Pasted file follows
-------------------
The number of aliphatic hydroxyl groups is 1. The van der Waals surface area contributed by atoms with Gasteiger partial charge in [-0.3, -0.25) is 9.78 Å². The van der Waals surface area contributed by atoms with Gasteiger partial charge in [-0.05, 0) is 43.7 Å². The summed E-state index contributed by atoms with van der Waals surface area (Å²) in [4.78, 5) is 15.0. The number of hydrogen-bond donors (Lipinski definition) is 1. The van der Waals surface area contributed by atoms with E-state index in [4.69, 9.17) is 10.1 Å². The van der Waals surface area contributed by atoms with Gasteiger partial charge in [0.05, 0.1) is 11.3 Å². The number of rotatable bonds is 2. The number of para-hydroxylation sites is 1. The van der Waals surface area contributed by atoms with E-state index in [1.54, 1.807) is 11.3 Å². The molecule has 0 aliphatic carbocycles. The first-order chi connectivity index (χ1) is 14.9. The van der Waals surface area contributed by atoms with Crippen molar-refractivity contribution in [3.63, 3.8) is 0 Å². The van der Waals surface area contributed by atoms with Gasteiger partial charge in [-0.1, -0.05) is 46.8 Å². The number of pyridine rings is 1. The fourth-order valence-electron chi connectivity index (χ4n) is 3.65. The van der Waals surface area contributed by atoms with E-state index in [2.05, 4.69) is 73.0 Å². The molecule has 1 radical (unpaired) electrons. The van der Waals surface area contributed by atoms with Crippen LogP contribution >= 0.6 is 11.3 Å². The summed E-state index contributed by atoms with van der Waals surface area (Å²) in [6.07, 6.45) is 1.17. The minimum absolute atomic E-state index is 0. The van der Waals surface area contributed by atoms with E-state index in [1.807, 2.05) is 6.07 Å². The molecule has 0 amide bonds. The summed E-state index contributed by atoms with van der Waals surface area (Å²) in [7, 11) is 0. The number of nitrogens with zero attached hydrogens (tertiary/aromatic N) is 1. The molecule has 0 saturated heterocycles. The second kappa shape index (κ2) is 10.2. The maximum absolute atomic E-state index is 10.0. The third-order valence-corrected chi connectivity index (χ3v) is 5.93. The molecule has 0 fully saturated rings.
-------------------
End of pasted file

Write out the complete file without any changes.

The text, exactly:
The number of aliphatic hydroxyl groups is 1. The van der Waals surface area contributed by atoms with Gasteiger partial charge in [-0.3, -0.25) is 9.78 Å². The van der Waals surface area contributed by atoms with Gasteiger partial charge in [-0.05, 0) is 43.7 Å². The summed E-state index contributed by atoms with van der Waals surface area (Å²) in [4.78, 5) is 15.0. The number of hydrogen-bond donors (Lipinski definition) is 1. The van der Waals surface area contributed by atoms with E-state index in [4.69, 9.17) is 10.1 Å². The van der Waals surface area contributed by atoms with Gasteiger partial charge in [0.05, 0.1) is 11.3 Å². The number of rotatable bonds is 2. The number of para-hydroxylation sites is 1. The van der Waals surface area contributed by atoms with E-state index in [1.54, 1.807) is 11.3 Å². The molecule has 0 aliphatic carbocycles. The first-order chi connectivity index (χ1) is 14.9. The van der Waals surface area contributed by atoms with Crippen molar-refractivity contribution in [3.63, 3.8) is 0 Å². The van der Waals surface area contributed by atoms with Gasteiger partial charge in [-0.1, -0.05) is 46.8 Å². The number of pyridine rings is 1. The fourth-order valence-electron chi connectivity index (χ4n) is 3.65. The van der Waals surface area contributed by atoms with E-state index in [2.05, 4.69) is 73.0 Å². The molecule has 1 radical (unpaired) electrons. The van der Waals surface area contributed by atoms with Crippen LogP contribution >= 0.6 is 11.3 Å². The summed E-state index contributed by atoms with van der Waals surface area (Å²) in [6.07, 6.45) is 1.17. The minimum absolute atomic E-state index is 0. The van der Waals surface area contributed by atoms with E-state index in [1.807, 2.05) is 6.07 Å². The molecule has 0 amide bonds. The summed E-state index contributed by atoms with van der Waals surface area (Å²) in [7, 11) is 0. The number of nitrogens with zero attached hydrogens (tertiary/aromatic N) is 1. The molecule has 0 saturated heterocycles. The second kappa shape index (κ2) is 10.2. The maximum absolute atomic E-state index is 10.0. The third-order valence-corrected chi connectivity index (χ3v) is 5.93. The molecule has 0 fully saturated rings.